The Scottish Episcopal Church and the "Listening Process"

Seen this?

It is the response of the Scottish Episcopal Church to the “Listening Process” in the Anglican Communion.

We will leave aside the fact that although it is supposed to be a process of listening to lesbian and gay people there is nothing in the response about what any lesbian or gay person might think, believe or do.

Let us simply meditate on this paragraph:

A Study Guide entitled Human Sexuality was published by the Scottish Episcopal Church in December 2001. It is a careful and broad guide covering a range of areas and opinions. The guide has short, readable presentations on morality and ethics, the authority of Scripture and the interpretation of Scripture as well as science, human relationships and sexual relationships. It is a very useful guide.

It seems to me that glosses over rather a lot of tears that went into producing that document. It also glosses over the fact that that the General Synod which received it refused to commend it to every church for study. It ignores the fact that those who were responsible for it could not even agree on the text for the introduction and bickered in public over the one that was printed. It also seems to miss the point that the document itself contains such homophobic material that it is most unlikely that any gay person would ever consider using it for discussion. Indeed, there was such concern about it in some quarters that other material completely was produced.

The last time I discussed the document Human Sexuality with any of our bishops, the exercise of producing it was dismissed as a complete failure.

I wonder who wrote such a misleading paragraph and sent it in to the formal “Listening Process”.


  1. The Scottish and Australian churches have in common that most of their efforts (commendable in themselves) have been directed to talking through theological documents about gays and lesbians rather than listening to gay and lesbian people themselves. The Australian statement acknowledges, moreover, that attempts by some dioceses and parishes to conduct ‘listening’ have more often than not resulted in acrimonious arguments between opinionated participants.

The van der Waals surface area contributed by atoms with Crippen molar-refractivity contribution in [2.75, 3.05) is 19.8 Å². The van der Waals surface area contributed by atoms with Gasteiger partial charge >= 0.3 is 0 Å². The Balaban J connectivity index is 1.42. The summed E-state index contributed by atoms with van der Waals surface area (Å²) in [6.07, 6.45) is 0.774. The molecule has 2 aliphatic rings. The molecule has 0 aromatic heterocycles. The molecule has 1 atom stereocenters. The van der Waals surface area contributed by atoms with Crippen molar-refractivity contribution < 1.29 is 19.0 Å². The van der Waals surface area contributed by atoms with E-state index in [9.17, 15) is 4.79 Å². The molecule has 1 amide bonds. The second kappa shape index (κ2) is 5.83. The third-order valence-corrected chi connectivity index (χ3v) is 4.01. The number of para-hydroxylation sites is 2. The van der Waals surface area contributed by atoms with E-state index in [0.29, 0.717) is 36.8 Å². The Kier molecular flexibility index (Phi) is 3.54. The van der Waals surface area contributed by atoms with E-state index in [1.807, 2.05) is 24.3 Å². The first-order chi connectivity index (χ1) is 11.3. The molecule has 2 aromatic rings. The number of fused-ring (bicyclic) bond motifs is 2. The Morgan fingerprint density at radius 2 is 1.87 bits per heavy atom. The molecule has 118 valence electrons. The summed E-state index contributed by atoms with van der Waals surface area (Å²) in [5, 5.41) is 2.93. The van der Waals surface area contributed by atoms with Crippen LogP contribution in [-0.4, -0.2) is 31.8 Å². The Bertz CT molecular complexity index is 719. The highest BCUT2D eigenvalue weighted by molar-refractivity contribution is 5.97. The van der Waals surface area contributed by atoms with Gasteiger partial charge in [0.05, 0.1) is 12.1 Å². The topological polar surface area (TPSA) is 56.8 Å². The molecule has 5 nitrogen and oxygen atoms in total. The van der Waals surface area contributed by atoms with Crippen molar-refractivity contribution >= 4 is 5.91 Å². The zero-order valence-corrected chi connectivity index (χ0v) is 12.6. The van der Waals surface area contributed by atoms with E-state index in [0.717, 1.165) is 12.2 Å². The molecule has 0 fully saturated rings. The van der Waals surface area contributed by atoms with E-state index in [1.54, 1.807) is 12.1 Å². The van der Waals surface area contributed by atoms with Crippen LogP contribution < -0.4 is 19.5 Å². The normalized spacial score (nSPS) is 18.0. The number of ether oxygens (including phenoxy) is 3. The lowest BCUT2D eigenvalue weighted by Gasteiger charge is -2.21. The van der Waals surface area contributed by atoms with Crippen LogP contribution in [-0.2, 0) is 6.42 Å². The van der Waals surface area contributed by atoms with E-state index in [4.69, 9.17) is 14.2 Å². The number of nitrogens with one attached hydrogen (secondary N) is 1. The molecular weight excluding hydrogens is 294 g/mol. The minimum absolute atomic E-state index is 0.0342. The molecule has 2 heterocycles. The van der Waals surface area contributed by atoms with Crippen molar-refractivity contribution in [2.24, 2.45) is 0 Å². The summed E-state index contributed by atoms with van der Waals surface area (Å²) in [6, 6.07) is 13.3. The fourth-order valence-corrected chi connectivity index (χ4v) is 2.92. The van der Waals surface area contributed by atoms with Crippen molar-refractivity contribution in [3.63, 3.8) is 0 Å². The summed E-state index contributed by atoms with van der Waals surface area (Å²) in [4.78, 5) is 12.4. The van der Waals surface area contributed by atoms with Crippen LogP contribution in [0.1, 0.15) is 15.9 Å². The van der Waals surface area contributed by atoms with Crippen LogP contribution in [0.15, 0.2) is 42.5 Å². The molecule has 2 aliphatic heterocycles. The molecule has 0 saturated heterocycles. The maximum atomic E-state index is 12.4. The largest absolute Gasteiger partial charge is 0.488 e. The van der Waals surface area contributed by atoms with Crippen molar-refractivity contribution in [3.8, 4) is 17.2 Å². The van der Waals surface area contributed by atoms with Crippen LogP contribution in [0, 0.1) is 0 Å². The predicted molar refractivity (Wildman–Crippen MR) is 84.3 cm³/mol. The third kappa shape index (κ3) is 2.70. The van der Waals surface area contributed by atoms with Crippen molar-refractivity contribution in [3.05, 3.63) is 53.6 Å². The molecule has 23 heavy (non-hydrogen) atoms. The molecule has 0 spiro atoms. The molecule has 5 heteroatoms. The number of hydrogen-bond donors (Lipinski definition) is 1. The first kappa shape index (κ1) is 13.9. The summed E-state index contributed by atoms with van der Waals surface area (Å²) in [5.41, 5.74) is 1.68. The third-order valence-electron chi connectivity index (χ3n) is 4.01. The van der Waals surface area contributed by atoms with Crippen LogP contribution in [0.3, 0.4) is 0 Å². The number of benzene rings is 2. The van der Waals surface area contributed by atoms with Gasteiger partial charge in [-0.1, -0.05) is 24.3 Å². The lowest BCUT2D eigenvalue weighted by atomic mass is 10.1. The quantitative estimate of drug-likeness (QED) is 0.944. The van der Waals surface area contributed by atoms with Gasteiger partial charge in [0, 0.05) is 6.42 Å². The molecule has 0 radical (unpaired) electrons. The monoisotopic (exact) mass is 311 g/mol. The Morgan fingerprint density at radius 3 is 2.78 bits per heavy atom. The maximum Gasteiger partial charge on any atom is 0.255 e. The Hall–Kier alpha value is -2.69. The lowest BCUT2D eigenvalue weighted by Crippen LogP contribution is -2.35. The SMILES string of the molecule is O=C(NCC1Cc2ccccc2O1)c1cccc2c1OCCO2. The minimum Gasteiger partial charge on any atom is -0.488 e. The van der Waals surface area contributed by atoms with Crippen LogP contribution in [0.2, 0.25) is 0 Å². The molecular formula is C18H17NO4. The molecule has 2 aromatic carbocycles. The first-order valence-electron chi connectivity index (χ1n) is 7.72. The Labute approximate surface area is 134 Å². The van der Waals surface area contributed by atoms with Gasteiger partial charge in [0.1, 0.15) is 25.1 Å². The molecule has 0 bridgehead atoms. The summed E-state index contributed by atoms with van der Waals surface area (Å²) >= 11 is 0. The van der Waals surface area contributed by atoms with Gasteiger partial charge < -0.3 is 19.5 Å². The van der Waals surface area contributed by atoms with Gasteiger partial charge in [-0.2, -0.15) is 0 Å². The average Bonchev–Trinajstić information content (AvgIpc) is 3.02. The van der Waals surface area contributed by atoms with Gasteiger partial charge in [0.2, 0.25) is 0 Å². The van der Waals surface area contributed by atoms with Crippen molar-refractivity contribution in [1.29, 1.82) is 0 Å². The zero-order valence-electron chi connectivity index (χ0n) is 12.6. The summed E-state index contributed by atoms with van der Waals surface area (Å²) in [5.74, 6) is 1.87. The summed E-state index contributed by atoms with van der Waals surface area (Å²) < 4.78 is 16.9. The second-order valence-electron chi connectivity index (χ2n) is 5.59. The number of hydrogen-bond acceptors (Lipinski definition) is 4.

2. kennedy says

    I don’t know who wrote it but according to the ACNS, +Idris approved it.

    Each of the summaries has been compiled in cooperation with the Primate of that Province. “The summaries have drawn upon public statements and further research,” said the Listening Process facilitator Canon Phil Groves of the Anglican Communion Office. “Each Primate has approved the final text.”

    Each Province has submitted reports, statements and papers. In addition, Groves has taken time to speak with Primates and their representatives from each of the Provinces in order to produce these summaries. The Primates asked for the summaries to be “made more fully available across the Communion for study and reflection.”

  3. Roddy says

    I get a bit confused as to what the process of ‘listening’, in any sphere of modern life, means. What it so often seems to mean is, “We don’t really want to get involved or change, but we’d like to appear as if we care, even though we don’t.”

    I find the whole concept of being listened to a wee bit patronising, as it has overtones of being regarded as a bit of a nuisance but given a short period of attention to keep you quiet.

    I’m not gay but the whole debate about gays and lesbians in the Anglican Communion appears to be about control of a rather large minority in the church more than anything religious or spiritual. A much more daring approach for the SEC would have been to say the subject is a matter of disinterest to the Church; that is the argument of someone’s sexuality is now of minimal relevance to church life for either gays or straights and that there are better and more important things to do.

    Or have I got this hopelessly wrong?

  4. kennedy says

    Roddy said:
    ‘that is the argument of someone‚Äôs sexuality is now of minimal relevance to church life for either gays or straights and that there are better and more important things to do.’

    I think, and I hope, that that is what the American Episcopal Church is starting to say.


  5. vicky says

    I’m with Roddy on this one…it almost seems as if the Anglican Communion has become a one issue Church…and that issue is sexuality. it would be nice to have this level of debate going on about the beatitudes rather than sexual-attitudes………..

  6. I’m not a church goer, but was brought up one and can’t understand why the church – or anyone for that matter – gets so wound up about homosexuality. Dorothy L Sayers had it right when she wrote:

    ‘As I grow older and older, And totter toward the tomb, I find that I care less and less, Who goes to bed with whom.’

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